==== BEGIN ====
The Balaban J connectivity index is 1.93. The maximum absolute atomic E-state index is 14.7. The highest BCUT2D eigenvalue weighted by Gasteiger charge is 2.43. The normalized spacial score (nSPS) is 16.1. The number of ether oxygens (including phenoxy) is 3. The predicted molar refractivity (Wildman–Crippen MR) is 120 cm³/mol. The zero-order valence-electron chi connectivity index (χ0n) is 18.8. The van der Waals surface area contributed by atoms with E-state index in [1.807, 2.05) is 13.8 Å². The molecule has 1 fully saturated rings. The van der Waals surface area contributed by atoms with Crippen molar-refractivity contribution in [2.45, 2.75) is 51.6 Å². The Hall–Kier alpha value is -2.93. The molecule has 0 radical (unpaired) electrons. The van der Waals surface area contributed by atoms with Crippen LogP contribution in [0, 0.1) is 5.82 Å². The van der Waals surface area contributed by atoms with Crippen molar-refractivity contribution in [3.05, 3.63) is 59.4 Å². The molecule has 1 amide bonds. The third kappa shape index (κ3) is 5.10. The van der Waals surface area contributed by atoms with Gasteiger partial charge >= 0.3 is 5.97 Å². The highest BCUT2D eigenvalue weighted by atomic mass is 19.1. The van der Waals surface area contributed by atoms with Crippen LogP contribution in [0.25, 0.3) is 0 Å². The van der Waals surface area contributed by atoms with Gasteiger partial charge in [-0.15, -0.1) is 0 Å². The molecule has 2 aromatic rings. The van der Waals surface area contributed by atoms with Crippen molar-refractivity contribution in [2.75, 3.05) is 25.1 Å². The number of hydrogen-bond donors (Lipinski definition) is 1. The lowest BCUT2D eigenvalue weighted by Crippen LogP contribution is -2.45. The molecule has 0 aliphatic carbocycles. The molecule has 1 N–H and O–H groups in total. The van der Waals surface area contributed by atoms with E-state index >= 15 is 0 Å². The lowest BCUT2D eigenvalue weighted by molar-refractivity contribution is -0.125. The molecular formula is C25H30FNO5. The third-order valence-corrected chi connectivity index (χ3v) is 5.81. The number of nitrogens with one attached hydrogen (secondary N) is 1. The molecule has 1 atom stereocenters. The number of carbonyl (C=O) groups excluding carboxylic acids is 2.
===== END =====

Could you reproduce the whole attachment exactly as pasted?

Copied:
The Balaban J connectivity index is 1.93. The maximum absolute atomic E-state index is 14.7. The highest BCUT2D eigenvalue weighted by Gasteiger charge is 2.43. The normalized spacial score (nSPS) is 16.1. The number of ether oxygens (including phenoxy) is 3. The predicted molar refractivity (Wildman–Crippen MR) is 120 cm³/mol. The zero-order valence-electron chi connectivity index (χ0n) is 18.8. The van der Waals surface area contributed by atoms with E-state index in [1.807, 2.05) is 13.8 Å². The molecule has 1 fully saturated rings. The van der Waals surface area contributed by atoms with Crippen molar-refractivity contribution in [2.45, 2.75) is 51.6 Å². The Hall–Kier alpha value is -2.93. The molecule has 0 radical (unpaired) electrons. The van der Waals surface area contributed by atoms with Crippen LogP contribution in [0, 0.1) is 5.82 Å². The van der Waals surface area contributed by atoms with Crippen molar-refractivity contribution in [3.05, 3.63) is 59.4 Å². The molecule has 1 amide bonds. The third kappa shape index (κ3) is 5.10. The van der Waals surface area contributed by atoms with Gasteiger partial charge >= 0.3 is 5.97 Å². The highest BCUT2D eigenvalue weighted by atomic mass is 19.1. The van der Waals surface area contributed by atoms with Crippen LogP contribution in [0.25, 0.3) is 0 Å². The van der Waals surface area contributed by atoms with Gasteiger partial charge in [-0.15, -0.1) is 0 Å². The molecule has 2 aromatic rings. The van der Waals surface area contributed by atoms with Crippen molar-refractivity contribution in [2.75, 3.05) is 25.1 Å². The number of hydrogen-bond donors (Lipinski definition) is 1. The lowest BCUT2D eigenvalue weighted by Crippen LogP contribution is -2.45. The molecule has 0 aliphatic carbocycles. The molecule has 1 N–H and O–H groups in total. The van der Waals surface area contributed by atoms with E-state index >= 15 is 0 Å². The lowest BCUT2D eigenvalue weighted by molar-refractivity contribution is -0.125. The molecular formula is C25H30FNO5. The third-order valence-corrected chi connectivity index (χ3v) is 5.81. The number of nitrogens with one attached hydrogen (secondary N) is 1. The molecule has 1 atom stereocenters. The number of carbonyl (C=O) groups excluding carboxylic acids is 2.